Characteristics of the human neonatal immune system are thought to be responsible for heightened susceptibility to infectious pathogens and poor responses to vaccine antigens. Using cord blood as a source of immune cells, many reports indicate that the response of neonatal monocytes and dendritic cells (DC) to Toll-like receptor (TLR) agonists differs significantly from that of adult cells. Herein, we analyzed the evolution of these responses within the first year of life.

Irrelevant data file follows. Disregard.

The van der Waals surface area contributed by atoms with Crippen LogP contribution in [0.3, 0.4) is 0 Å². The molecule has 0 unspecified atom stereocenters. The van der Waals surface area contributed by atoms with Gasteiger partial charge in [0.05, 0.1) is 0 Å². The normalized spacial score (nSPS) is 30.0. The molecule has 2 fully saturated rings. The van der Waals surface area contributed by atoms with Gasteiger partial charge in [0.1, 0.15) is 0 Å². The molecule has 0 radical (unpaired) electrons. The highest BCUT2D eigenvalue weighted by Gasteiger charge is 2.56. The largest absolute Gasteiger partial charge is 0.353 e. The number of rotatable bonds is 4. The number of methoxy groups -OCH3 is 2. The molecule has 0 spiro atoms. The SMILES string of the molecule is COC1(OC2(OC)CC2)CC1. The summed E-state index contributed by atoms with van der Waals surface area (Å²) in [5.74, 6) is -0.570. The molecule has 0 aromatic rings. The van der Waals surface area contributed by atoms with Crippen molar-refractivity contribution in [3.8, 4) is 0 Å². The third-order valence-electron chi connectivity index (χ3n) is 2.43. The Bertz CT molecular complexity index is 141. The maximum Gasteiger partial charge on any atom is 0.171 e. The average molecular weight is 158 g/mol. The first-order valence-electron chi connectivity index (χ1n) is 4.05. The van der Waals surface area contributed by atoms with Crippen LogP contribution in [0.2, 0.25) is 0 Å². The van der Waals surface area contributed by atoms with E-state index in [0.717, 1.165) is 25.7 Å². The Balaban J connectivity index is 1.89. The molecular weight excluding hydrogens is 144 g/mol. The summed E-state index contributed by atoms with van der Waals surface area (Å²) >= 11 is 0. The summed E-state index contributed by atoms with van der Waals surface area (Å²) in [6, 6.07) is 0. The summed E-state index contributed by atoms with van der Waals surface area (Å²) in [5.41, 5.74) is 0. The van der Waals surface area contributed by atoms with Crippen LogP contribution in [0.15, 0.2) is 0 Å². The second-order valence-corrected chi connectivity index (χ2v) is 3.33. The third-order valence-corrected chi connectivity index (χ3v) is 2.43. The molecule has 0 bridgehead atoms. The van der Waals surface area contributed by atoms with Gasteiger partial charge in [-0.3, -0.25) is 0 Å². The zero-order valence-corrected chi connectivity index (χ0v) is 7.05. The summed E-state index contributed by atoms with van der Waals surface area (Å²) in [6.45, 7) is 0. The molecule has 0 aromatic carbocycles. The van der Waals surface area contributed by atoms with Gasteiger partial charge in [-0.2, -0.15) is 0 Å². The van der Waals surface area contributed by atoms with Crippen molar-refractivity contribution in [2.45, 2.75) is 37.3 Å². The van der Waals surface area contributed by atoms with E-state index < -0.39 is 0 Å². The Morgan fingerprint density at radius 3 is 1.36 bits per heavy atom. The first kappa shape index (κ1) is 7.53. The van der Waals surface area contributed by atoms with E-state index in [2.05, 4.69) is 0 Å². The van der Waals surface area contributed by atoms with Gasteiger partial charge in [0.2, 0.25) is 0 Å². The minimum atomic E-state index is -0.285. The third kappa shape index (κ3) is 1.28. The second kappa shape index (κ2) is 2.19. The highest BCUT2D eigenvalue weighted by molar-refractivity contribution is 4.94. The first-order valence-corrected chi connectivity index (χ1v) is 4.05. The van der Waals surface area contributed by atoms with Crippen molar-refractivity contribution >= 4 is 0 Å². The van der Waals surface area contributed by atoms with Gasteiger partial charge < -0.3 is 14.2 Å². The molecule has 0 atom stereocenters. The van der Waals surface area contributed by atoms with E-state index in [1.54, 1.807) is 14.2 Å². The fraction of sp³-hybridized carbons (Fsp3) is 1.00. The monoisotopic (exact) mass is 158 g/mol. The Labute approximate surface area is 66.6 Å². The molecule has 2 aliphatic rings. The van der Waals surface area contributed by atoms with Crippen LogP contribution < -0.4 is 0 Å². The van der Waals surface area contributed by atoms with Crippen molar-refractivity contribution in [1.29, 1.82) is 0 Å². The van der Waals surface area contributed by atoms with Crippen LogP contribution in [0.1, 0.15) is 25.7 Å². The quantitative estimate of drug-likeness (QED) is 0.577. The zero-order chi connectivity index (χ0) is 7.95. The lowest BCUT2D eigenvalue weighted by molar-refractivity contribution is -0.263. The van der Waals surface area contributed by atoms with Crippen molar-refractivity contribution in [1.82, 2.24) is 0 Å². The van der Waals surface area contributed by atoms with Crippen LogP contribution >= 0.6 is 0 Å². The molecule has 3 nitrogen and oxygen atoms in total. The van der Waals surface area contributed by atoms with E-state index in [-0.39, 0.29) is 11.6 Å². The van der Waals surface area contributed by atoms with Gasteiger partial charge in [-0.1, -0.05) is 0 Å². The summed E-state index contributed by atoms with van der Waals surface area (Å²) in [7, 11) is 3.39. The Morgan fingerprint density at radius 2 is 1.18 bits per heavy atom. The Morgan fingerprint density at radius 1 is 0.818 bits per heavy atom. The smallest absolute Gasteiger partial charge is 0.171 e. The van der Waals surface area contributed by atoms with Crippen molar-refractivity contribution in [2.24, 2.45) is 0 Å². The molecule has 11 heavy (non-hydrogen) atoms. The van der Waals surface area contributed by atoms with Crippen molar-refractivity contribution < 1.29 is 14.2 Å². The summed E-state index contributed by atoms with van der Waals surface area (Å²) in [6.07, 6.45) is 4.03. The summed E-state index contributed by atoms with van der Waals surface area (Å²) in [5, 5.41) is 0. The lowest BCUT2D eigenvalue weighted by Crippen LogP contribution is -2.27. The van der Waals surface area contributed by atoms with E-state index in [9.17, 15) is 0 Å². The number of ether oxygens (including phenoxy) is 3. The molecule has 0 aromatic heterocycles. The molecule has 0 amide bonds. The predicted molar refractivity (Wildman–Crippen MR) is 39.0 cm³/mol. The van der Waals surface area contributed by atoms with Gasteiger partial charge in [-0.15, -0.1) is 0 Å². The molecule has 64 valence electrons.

Blood samples from children (0, 3, 6, 9, 12 month old) and healthy adults were stimulated ex vivo with bacterial lipopolysaccharide (LPS, TLR4 agonist) or CpG oligonucleotides (TLR9 agonist). We determined phenotypic maturation of monocytes, myeloid (m) and plasmacytoid (p) DC and production of cytokines in the culture supernatants. We observed that surface expression of CD80 and HLA-DR reaches adult levels within the first 3 months of life for mDCs and 6–9 months of life for monocytes and pDCs. In response to LPS, production of TNF-α, IP-10 and IL-12p70 reached adult levels between 6–9 months of life. In response to CpG stimulation, production of type I IFN-dependent chemokines (IP-10 and CXCL9) gradually increased with age but was still limited in 1-year old infants as compared to adult controls. Finally, cord blood samples stimulated with CpG ODN produced large amounts of IL-6, IL-8, IL-1β and IL-10, a situation that was not observed for 3 month-old infants.